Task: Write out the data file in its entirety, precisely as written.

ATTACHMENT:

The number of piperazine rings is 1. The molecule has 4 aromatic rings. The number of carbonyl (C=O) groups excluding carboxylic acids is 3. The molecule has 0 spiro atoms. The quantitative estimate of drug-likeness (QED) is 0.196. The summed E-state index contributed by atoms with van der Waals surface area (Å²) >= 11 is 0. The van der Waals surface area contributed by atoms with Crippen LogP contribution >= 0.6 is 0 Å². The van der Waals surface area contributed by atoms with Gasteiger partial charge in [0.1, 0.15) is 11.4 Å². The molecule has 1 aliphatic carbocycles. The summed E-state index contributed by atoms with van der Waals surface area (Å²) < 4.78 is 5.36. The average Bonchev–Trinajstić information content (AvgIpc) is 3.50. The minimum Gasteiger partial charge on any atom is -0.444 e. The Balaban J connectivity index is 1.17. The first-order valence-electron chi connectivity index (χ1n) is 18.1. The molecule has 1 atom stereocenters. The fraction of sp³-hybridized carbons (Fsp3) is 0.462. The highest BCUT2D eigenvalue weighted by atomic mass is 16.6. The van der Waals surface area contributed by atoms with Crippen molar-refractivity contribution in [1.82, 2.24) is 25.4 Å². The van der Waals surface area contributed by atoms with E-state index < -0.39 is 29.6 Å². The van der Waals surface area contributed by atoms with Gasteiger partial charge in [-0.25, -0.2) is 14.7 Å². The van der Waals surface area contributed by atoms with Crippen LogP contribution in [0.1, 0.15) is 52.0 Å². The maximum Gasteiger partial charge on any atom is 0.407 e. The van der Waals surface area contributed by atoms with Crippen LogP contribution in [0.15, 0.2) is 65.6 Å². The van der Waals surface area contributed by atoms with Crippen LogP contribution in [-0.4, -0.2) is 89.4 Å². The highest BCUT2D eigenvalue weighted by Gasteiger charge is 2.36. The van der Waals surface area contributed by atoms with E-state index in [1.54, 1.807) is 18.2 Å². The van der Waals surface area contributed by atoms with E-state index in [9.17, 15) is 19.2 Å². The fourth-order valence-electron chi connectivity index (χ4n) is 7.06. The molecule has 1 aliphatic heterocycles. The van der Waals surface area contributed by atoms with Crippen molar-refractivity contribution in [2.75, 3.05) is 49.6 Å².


The number of piperazine rings is 1. The molecule has 4 aromatic rings. The number of carbonyl (C=O) groups excluding carboxylic acids is 3. The molecule has 0 spiro atoms. The quantitative estimate of drug-likeness (QED) is 0.196. The summed E-state index contributed by atoms with van der Waals surface area (Å²) >= 11 is 0. The van der Waals surface area contributed by atoms with Crippen LogP contribution >= 0.6 is 0 Å². The van der Waals surface area contributed by atoms with Gasteiger partial charge in [0.1, 0.15) is 11.4 Å². The molecule has 1 aliphatic carbocycles. The summed E-state index contributed by atoms with van der Waals surface area (Å²) < 4.78 is 5.36. The average Bonchev–Trinajstić information content (AvgIpc) is 3.50. The minimum Gasteiger partial charge on any atom is -0.444 e. The Balaban J connectivity index is 1.17. The first-order valence-electron chi connectivity index (χ1n) is 18.1. The molecule has 1 atom stereocenters. The fraction of sp³-hybridized carbons (Fsp3) is 0.462. The highest BCUT2D eigenvalue weighted by atomic mass is 16.6. The van der Waals surface area contributed by atoms with Crippen molar-refractivity contribution in [1.82, 2.24) is 25.4 Å². The van der Waals surface area contributed by atoms with E-state index < -0.39 is 29.6 Å². The van der Waals surface area contributed by atoms with Gasteiger partial charge in [-0.25, -0.2) is 14.7 Å². The van der Waals surface area contributed by atoms with Crippen LogP contribution in [0.1, 0.15) is 52.0 Å². The maximum Gasteiger partial charge on any atom is 0.407 e. The van der Waals surface area contributed by atoms with Crippen LogP contribution in [0.15, 0.2) is 65.6 Å². The van der Waals surface area contributed by atoms with Crippen LogP contribution in [-0.4, -0.2) is 89.4 Å². The highest BCUT2D eigenvalue weighted by Gasteiger charge is 2.36. The van der Waals surface area contributed by atoms with E-state index in [1.54, 1.807) is 18.2 Å². The van der Waals surface area contributed by atoms with E-state index in [9.17, 15) is 19.2 Å². The fourth-order valence-electron chi connectivity index (χ4n) is 7.06. The molecule has 1 aliphatic heterocycles. The van der Waals surface area contributed by atoms with Crippen molar-refractivity contribution in [2.75, 3.05) is 49.6 Å².